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Hotspots of Dendritic Spine Dynamics Facilitate Learning and Memory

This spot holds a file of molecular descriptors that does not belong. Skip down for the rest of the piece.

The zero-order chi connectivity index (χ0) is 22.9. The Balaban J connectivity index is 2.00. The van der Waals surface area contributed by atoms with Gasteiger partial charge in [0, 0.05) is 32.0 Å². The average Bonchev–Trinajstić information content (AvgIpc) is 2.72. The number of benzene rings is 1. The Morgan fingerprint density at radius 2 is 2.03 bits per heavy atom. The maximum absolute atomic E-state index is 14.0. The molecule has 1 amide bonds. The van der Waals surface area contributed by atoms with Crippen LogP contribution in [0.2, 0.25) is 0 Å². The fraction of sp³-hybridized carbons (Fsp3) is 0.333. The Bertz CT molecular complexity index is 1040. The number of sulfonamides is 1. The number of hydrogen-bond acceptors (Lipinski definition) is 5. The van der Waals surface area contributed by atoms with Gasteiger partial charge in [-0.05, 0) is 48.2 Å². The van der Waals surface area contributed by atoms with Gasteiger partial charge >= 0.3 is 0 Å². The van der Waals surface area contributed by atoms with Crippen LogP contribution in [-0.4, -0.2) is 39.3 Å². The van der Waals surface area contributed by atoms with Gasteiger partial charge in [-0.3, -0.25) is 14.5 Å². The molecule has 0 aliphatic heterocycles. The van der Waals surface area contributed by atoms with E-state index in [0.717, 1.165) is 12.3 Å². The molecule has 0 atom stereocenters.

Structural plasticity mediated by addition and elimination of dendritic spines is thought to underlie the formation of long-term memory. However, the spatial relationship of those structural activities during learning and memory remains unclear. Using in vivo two-photon microscopy, I track spine dynamics in mouse retrosplenial cortex (RSC) during contextual and spatial learning. I report that learning leads to addition of new spines that are spatially clustered, and the amount of clustering is predicted by spine turnover prior to learning. Both spine measures are correlated with learning and memory performance. Accordingly, a genetic manipulation by heterozygous mutation of Ccr5 that enhances pre-learning spine turnover also enhances learning-related spine clustering, as well as future learning and memory performance. New spines related to one memory do not form cluster with spines related to a distinct memory. In contrast, spines gained from one repetitive task tend to cluster with each other. Remarkably, clustered new spines are usually added on dendritic segments with rapid spine turnover, revealing the presence of hotspots on dendritic tree where elevated rates of spine turnover facilitate clustered spine addition associated with memory. One implication of these findings is that increased spine turnover may allow neurons to more efficiently sample the synaptic space during learning in order to optimize information acquisition. Once acquired, spine clustering may stabilize this information, thus strengthening memory circuits.

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